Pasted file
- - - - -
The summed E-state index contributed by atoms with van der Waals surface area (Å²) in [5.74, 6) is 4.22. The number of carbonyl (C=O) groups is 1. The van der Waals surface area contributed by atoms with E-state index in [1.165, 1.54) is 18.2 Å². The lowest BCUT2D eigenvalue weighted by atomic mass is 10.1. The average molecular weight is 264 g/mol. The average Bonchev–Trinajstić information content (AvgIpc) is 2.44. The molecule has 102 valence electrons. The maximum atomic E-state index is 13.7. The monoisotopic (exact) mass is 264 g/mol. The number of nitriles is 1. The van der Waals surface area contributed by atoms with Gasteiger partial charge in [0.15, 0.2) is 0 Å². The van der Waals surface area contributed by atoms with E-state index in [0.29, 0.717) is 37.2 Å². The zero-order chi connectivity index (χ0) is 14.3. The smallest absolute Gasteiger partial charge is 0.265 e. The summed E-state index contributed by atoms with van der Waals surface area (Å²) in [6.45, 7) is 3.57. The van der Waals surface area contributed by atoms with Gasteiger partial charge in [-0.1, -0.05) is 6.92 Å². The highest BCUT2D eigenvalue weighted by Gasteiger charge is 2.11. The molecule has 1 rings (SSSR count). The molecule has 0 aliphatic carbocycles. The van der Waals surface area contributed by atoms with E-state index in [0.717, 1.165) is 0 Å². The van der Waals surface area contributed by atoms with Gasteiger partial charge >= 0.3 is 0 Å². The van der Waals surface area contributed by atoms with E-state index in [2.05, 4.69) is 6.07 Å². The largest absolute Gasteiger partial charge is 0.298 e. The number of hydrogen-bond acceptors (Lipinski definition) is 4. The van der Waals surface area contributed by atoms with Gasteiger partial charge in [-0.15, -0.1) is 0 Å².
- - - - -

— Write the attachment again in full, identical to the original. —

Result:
The summed E-state index contributed by atoms with van der Waals surface area (Å²) in [5.74, 6) is 4.22. The number of carbonyl (C=O) groups is 1. The van der Waals surface area contributed by atoms with E-state index in [1.165, 1.54) is 18.2 Å². The lowest BCUT2D eigenvalue weighted by atomic mass is 10.1. The average molecular weight is 264 g/mol. The average Bonchev–Trinajstić information content (AvgIpc) is 2.44. The molecule has 102 valence electrons. The maximum atomic E-state index is 13.7. The monoisotopic (exact) mass is 264 g/mol. The number of nitriles is 1. The van der Waals surface area contributed by atoms with Gasteiger partial charge in [0.15, 0.2) is 0 Å². The van der Waals surface area contributed by atoms with E-state index in [0.29, 0.717) is 37.2 Å². The zero-order chi connectivity index (χ0) is 14.3. The smallest absolute Gasteiger partial charge is 0.265 e. The summed E-state index contributed by atoms with van der Waals surface area (Å²) in [6.45, 7) is 3.57. The van der Waals surface area contributed by atoms with Gasteiger partial charge in [-0.1, -0.05) is 6.92 Å². The highest BCUT2D eigenvalue weighted by Gasteiger charge is 2.11. The molecule has 1 rings (SSSR count). The molecule has 0 aliphatic carbocycles. The van der Waals surface area contributed by atoms with E-state index in [0.717, 1.165) is 0 Å². The van der Waals surface area contributed by atoms with Gasteiger partial charge >= 0.3 is 0 Å². The van der Waals surface area contributed by atoms with E-state index in [2.05, 4.69) is 6.07 Å². The largest absolute Gasteiger partial charge is 0.298 e. The number of hydrogen-bond acceptors (Lipinski definition) is 4. The van der Waals surface area contributed by atoms with Gasteiger partial charge in [-0.15, -0.1) is 0 Å².